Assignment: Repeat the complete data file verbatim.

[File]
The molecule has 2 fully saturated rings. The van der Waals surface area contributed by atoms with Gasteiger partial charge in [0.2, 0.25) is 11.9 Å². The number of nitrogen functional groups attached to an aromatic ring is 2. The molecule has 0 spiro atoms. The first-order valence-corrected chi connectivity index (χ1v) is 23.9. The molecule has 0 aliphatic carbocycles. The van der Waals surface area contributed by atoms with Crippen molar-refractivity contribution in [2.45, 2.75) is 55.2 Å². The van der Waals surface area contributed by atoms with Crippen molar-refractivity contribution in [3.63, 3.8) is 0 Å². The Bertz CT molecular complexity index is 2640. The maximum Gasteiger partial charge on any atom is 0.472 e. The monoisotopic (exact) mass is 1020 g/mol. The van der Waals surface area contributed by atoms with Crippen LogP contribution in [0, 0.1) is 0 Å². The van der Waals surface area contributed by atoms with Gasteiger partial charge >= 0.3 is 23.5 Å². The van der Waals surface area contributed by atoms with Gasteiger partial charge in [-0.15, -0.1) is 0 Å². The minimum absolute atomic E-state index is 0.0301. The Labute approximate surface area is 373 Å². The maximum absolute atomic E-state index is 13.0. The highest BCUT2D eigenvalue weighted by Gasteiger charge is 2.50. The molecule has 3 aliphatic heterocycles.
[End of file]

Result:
The molecule has 2 fully saturated rings. The van der Waals surface area contributed by atoms with Gasteiger partial charge in [0.2, 0.25) is 11.9 Å². The number of nitrogen functional groups attached to an aromatic ring is 2. The molecule has 0 spiro atoms. The first-order valence-corrected chi connectivity index (χ1v) is 23.9. The molecule has 0 aliphatic carbocycles. The van der Waals surface area contributed by atoms with Crippen molar-refractivity contribution in [2.45, 2.75) is 55.2 Å². The van der Waals surface area contributed by atoms with Crippen molar-refractivity contribution in [3.63, 3.8) is 0 Å². The Bertz CT molecular complexity index is 2640. The maximum Gasteiger partial charge on any atom is 0.472 e. The monoisotopic (exact) mass is 1020 g/mol. The van der Waals surface area contributed by atoms with Crippen LogP contribution in [0, 0.1) is 0 Å². The van der Waals surface area contributed by atoms with Gasteiger partial charge >= 0.3 is 23.5 Å². The van der Waals surface area contributed by atoms with Gasteiger partial charge in [-0.15, -0.1) is 0 Å². The minimum absolute atomic E-state index is 0.0301. The Labute approximate surface area is 373 Å². The maximum absolute atomic E-state index is 13.0. The highest BCUT2D eigenvalue weighted by Gasteiger charge is 2.50. The molecule has 3 aliphatic heterocycles.